Compulsive Grooming in Cats
This problem, known as neurodermatitis or psychogenic alopecia, is an energy-displacement phenomenon that occurs in cats who are inordinately stressed. Siamese, Burmese, Himalayans, and Abyssinians may have a predisposition. It occurs in cats who are hospitalized, boarded, stressed, deprived of their freedom, or subjected to long periods of boredom.
Before considering this to be a behavior problem, medical issues need to be ruled out. Cats will lick an area that is painful and may lick in response to skin conditions and external parasites. It is interesting to note that a large portion of cats presented to veterinary behavior clinics for compulsive grooming turn out to have allergies and other skin conditions.
A prominent sign of compulsive grooming is thinning of the hair in a stripe down the back or a bare abdomen. The skin does not appear inflamed in most cases, but compulsive self-licking and chewing may progress to involve the abdomen, flanks, and legs. Unless you see this behavior, it may not be obvious that the cat is doing it.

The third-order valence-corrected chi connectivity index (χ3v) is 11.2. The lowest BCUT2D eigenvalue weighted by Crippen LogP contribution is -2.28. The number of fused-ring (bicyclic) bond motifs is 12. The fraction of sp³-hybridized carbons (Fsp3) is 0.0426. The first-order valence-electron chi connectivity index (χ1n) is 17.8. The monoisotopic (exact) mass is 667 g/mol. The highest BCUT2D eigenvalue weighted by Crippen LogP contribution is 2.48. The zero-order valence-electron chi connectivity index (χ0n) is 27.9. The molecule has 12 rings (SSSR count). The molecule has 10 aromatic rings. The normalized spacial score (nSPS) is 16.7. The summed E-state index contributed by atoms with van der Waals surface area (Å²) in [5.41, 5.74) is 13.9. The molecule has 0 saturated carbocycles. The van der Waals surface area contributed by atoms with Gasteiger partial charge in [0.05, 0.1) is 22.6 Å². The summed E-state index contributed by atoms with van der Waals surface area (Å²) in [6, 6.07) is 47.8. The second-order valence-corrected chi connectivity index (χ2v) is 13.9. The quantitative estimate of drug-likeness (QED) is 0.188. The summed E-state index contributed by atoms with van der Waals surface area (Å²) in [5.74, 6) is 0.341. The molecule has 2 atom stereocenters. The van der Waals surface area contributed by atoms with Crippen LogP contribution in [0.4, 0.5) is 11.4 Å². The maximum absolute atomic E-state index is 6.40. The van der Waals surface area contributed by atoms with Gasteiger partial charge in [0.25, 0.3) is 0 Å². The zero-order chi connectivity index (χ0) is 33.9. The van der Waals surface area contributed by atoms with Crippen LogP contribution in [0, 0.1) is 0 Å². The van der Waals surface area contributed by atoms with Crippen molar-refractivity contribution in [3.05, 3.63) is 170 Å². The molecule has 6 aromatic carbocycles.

Diagnosis is made by excluding other causes of hair loss and areas that may be painful. Modifying the cat's routine to include a more active and varied lifestyle, along with a reduction in stress, is the best approach to treatment. There are medications that can be used to decrease this behavior, but they should only be used in conjunction with behavior and environmental modifications.
This article is excerpted from “Cat Owner’s Home Veterinary Handbook” with permission from Wiley Publishing, Inc.
Copyright © 2008 by Delbert Carlson, DVM, and James M. Giffin, MD. All rights reserved.
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